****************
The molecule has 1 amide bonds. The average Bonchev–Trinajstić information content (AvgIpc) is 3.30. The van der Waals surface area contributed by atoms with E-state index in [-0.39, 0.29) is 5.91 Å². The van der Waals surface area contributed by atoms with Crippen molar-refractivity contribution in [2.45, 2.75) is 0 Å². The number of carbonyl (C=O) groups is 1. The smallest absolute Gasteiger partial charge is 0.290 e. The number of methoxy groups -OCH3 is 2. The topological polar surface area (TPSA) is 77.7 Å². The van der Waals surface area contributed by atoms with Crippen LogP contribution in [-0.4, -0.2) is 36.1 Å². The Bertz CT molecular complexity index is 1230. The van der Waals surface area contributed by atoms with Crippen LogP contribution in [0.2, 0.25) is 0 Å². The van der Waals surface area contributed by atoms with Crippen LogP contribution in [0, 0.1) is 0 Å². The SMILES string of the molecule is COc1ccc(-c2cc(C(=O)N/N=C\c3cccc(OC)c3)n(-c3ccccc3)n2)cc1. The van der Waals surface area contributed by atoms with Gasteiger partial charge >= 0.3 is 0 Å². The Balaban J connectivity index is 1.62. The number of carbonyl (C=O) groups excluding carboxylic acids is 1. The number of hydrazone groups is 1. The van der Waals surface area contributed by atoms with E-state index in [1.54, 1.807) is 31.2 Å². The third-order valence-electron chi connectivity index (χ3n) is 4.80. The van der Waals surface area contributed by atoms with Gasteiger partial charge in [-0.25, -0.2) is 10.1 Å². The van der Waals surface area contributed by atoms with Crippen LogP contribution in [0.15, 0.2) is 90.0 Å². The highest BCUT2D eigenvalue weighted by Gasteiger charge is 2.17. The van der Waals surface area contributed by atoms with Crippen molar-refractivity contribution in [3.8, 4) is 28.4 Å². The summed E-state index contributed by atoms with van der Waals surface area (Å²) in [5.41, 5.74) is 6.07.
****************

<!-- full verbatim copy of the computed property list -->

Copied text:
The molecule has 1 amide bonds. The average Bonchev–Trinajstić information content (AvgIpc) is 3.30. The van der Waals surface area contributed by atoms with E-state index in [-0.39, 0.29) is 5.91 Å². The van der Waals surface area contributed by atoms with Crippen molar-refractivity contribution in [2.45, 2.75) is 0 Å². The number of carbonyl (C=O) groups is 1. The smallest absolute Gasteiger partial charge is 0.290 e. The number of methoxy groups -OCH3 is 2. The topological polar surface area (TPSA) is 77.7 Å². The van der Waals surface area contributed by atoms with Crippen LogP contribution in [-0.4, -0.2) is 36.1 Å². The Bertz CT molecular complexity index is 1230. The van der Waals surface area contributed by atoms with Crippen LogP contribution in [0.2, 0.25) is 0 Å². The van der Waals surface area contributed by atoms with Crippen LogP contribution in [0, 0.1) is 0 Å². The SMILES string of the molecule is COc1ccc(-c2cc(C(=O)N/N=C\c3cccc(OC)c3)n(-c3ccccc3)n2)cc1. The van der Waals surface area contributed by atoms with Gasteiger partial charge >= 0.3 is 0 Å². The Balaban J connectivity index is 1.62. The number of carbonyl (C=O) groups excluding carboxylic acids is 1. The number of hydrazone groups is 1. The van der Waals surface area contributed by atoms with E-state index in [1.54, 1.807) is 31.2 Å². The third-order valence-electron chi connectivity index (χ3n) is 4.80. The van der Waals surface area contributed by atoms with Gasteiger partial charge in [-0.25, -0.2) is 10.1 Å². The van der Waals surface area contributed by atoms with Crippen LogP contribution in [0.15, 0.2) is 90.0 Å². The highest BCUT2D eigenvalue weighted by Gasteiger charge is 2.17. The van der Waals surface area contributed by atoms with Crippen molar-refractivity contribution in [3.8, 4) is 28.4 Å². The summed E-state index contributed by atoms with van der Waals surface area (Å²) in [5.41, 5.74) is 6.07.